Here are 3 easy ways. While you may clearly see all the benefits of mediating your divorce or separation, if your Ex doesn’t want to mediate, you’re stuck!
Here are three easy options to help you get unstuck and give mediation the best chance to help. Get them to mediate.
Include your Ex from the very beginning
I’m always amazed at the number of mediators who have face to face – or these days I guess, Zoom – meetings with one person when the other person hasn’t a clue that mediation is being considered.
Let’s assume that trust between you and your Ex is damaged resulting from the break-up. Then, put yourself in your Ex’s shoes – if s/he had found a mediator, met with that person, told them ‘all sorts of untruths’ about the past and then turned around and said to you: ‘I think this mediator is great, you need to meet them,’ you’d likely be suspicious. Anything that your Ex thinks is great is perhaps more than a little suspect.
Try to include your Ex in the discussion about the mediation option and in the search process for finding a properly qualified and experienced mediator.
Offer to pay for the MIAM (that’s the introductory ‘Mediation Information and Assessment Meeting)
Consider this option if your Ex is complaining about a lack of money, a common complaint at separation/divorce. You can save tens of thousands of pounds by going the mediation route. Not only can you save serious amounts of money, mediation also helps to keep the emotional costs of conflict to a minimum.
If your Ex agrees to attend the MIAM, it doesn’t mean s/he’s agreeing to mediate, it just means that s/he’s agreeing to have a look. After all, choosing to mediate is always voluntary. If you can enable this exploratory meeting between your Ex and the mediator to take place, you have, based on information at my mediation practice, a 94% chance that mediation will go ahead.
And once you’re in mediation, there’s a 75% chance you’ll reach agreement. Even in those cases that don’t reach agreement, clients are far ahead in their progress towards a settlement. They figure out what they do and don’t agree about and, in financial cases, have usually agreed their financial disclosure.
Keep the door to mediation wide, wide open
If your Ex does not want to mediate right now, then we need to understand, acknowledge and respect that view. There are, after all, at least 8 ways to reach a financial settlement or parenting plan when you split up. If you want to see a free table setting out these choices, just drop me a line, you’ll find me in The Hug Directory.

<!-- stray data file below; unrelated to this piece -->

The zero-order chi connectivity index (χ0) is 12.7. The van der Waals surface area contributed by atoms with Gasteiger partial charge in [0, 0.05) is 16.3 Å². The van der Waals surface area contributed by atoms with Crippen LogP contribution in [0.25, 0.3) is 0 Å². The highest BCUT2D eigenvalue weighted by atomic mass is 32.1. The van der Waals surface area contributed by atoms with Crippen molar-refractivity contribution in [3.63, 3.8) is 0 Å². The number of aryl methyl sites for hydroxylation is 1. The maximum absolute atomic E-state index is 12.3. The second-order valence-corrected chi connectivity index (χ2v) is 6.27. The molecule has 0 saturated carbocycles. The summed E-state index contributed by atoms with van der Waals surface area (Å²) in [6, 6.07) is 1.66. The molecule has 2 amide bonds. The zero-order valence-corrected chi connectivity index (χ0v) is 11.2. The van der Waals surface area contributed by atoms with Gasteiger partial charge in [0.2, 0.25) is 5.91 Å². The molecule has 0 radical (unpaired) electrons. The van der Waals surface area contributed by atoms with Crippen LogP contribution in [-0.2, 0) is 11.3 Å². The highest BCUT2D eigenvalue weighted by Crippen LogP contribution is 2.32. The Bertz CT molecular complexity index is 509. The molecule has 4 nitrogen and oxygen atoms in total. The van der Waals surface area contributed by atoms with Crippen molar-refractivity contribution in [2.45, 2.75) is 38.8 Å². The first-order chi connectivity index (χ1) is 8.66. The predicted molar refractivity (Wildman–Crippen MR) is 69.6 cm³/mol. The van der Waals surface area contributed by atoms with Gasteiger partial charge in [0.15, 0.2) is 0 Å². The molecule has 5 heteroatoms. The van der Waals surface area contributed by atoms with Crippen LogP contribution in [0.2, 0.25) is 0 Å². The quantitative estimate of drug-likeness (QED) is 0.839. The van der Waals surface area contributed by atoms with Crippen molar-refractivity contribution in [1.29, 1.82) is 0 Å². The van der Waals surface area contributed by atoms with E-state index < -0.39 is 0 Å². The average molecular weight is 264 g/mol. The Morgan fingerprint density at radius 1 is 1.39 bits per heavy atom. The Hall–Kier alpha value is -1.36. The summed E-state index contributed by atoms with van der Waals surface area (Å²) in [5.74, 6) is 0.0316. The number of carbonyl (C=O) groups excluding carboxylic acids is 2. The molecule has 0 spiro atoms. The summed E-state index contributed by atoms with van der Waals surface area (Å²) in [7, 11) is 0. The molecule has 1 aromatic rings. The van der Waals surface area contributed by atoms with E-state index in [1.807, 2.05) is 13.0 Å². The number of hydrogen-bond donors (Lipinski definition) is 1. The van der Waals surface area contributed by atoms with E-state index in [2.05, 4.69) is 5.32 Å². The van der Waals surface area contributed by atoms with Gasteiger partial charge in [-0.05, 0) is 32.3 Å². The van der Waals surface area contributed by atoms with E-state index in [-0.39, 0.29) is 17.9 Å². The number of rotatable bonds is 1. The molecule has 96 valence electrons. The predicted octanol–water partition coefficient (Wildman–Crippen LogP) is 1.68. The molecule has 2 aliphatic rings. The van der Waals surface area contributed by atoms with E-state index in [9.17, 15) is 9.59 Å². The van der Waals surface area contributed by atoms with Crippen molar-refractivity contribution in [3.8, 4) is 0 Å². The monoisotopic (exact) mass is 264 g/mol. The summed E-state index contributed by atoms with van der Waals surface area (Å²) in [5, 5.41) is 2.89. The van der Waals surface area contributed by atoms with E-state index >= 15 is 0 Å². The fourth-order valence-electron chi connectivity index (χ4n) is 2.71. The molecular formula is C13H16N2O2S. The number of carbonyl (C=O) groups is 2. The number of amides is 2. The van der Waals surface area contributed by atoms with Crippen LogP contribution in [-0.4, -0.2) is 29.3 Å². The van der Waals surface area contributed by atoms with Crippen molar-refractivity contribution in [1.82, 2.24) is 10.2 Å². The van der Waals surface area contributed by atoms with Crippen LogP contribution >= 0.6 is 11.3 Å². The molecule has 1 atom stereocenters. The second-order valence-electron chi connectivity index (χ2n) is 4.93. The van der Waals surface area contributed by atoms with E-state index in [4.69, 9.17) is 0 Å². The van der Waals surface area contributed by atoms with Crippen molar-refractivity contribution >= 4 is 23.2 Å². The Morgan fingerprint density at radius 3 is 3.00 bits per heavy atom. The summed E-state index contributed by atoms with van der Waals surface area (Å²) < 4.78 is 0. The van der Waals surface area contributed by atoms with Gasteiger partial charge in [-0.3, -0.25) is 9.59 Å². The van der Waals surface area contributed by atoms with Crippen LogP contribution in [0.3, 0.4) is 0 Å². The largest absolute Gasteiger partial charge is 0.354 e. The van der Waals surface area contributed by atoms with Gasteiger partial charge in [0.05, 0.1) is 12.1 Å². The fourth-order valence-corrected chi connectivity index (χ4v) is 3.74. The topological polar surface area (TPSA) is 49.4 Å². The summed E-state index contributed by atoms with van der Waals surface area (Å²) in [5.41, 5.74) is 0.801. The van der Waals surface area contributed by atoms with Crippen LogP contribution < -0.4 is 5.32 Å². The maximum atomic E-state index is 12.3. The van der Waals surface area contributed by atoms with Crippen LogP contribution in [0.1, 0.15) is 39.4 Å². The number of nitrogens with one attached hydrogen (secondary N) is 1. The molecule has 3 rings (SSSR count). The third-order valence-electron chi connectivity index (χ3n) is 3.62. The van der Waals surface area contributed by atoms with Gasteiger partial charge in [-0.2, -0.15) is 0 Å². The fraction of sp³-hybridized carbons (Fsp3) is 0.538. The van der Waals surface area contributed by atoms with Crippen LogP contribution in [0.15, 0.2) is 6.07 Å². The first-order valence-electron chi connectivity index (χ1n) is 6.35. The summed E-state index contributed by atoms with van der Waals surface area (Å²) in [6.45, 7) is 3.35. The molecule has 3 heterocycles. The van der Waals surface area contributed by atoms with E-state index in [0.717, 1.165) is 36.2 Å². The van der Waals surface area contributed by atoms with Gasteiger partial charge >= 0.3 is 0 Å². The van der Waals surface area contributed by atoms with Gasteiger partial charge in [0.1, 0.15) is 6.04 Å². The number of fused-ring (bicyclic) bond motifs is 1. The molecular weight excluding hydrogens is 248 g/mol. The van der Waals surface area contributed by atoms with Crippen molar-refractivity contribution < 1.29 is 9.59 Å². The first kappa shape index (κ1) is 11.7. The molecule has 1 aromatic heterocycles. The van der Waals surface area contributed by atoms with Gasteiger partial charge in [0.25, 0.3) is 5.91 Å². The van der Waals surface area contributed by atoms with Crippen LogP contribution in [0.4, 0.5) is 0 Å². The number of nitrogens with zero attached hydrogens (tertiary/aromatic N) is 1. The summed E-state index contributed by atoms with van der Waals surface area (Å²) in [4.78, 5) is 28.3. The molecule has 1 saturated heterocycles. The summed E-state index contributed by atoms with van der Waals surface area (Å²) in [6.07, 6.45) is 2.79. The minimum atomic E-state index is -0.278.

Divorce and separation are a time of turmoil for many and we’re all allowed to change our minds. Let your Ex know that, if s/he doesn’t want to mediate right now, that’s OK, but that your offer to mediate is an open offer. At any moment that your Ex is ready to sit with you and talk together about what might happen next, financially or as parents, then you’re there.
The best family solicitors often support and actively encourage their clients’ participation in mediation.
It is frequently the case that, having talked with his or her solicitor about the mediation option, your Ex then decides to give it a go. Mediation is not a one-time opportunity, it’s an Open Door. In my 20+ years as a mediator, I’ve worked successfully both with couples who have not yet separated or ‘told’ the children and with those who have already spent tens of thousands of pounds on contested legal proceedings and have nothing yet resolved. Indeed, I’ve had clients use mediation with great results even where one of the parties is remarried and has had further children.
Mediation is wonderfully helpful when both parties – and the mediator, who has to check that mediation is suitable – when both parties choose voluntarily to take part. Sometimes though, you might need to nudge your Ex in the right direction. And there’s an excellent chance you’ll both be very glad you did.